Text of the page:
ACT News


Principals back schools' responses to phone threats

Advocates for principals and parents said there was no call for extra security measures after threats were made to eight Canberra schools last week. 

Thousands of students and staff were temporarily evacuated after the threats made on Tuesday and Wednesday, and a teen was arrested on Thursday in relation to the hoax threat made to Calwell High School. Police investigations were continuing into the source of the other threats, although they were understood to be part of an international hoax.

ACT Council of Parents and Citizens Associations vice-president Vivienne Pearce said there had been a general view the threats had been handled well by schools, police and the education directorate, and anecdotally parents had no criticism of security measures in place. 

"There's been an annoyance that an important start to the year, especially for kids starting primary school or high school, has had the disruption and the waste of time on what was essentially a prank, a joke," she said. 

"Security incidents are very, very rare and what's more of concern for parents are things like having enough school counsellors and having proper funding for our public schools, disability issues, needs-based issues."

ACT Principals Association president Michael Hall, representing public school principals, said physical security of students and staff had not been an issue raised with him, with attention in recent years directed instead to the successful use of fences aimed at protecting school property, usually from vandals.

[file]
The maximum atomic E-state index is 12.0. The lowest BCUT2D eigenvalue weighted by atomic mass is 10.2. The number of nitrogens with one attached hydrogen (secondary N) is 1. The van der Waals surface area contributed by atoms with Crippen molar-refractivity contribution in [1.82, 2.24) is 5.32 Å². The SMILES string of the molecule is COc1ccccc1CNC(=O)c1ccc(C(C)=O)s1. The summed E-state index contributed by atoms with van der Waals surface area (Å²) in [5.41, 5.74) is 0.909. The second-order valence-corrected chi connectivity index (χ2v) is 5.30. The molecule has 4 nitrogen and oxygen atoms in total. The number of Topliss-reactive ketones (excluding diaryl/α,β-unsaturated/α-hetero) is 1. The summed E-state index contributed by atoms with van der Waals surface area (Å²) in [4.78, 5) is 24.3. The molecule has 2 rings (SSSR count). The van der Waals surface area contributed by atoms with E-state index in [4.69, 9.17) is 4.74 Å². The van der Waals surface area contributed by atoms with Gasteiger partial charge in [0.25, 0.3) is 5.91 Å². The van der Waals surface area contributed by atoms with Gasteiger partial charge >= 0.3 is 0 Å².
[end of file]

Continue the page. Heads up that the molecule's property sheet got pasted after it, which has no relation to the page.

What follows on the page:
He also applauded the trialling of CCTV in two schools, but said neither CCTV nor fences would address the type of threats encountered last week. 

"If government thought tracking technology of some sort was available to put into phone systems then they would obviously recommend that," he said. 

An education directorate spokesman said all schools had emergency management plans which included procedures for evacuations, lockouts and lockdowns. 

"During the various incidents over the past week, schools acted swiftly and in accordance with school emergency procedures and all staff and students responded exceptionally well," he said. 

"As a result of this week's threatening phone calls, no schools in question have requested extra security measures and no phone calls were received by the directorate from parents and carers requesting extra security."

The CCTV trials were conducted in two secondary schools during the summer school holidays to test the impact on vandalism and theft, and the report on the trial was not yet finalised, he said. 

"The current education directorate policy is that CCTV is not installed at public schools," he said. 

The teenager arrested this week will appear before ACT Children's Court at a later date, an ACT Policing spokeswoman said.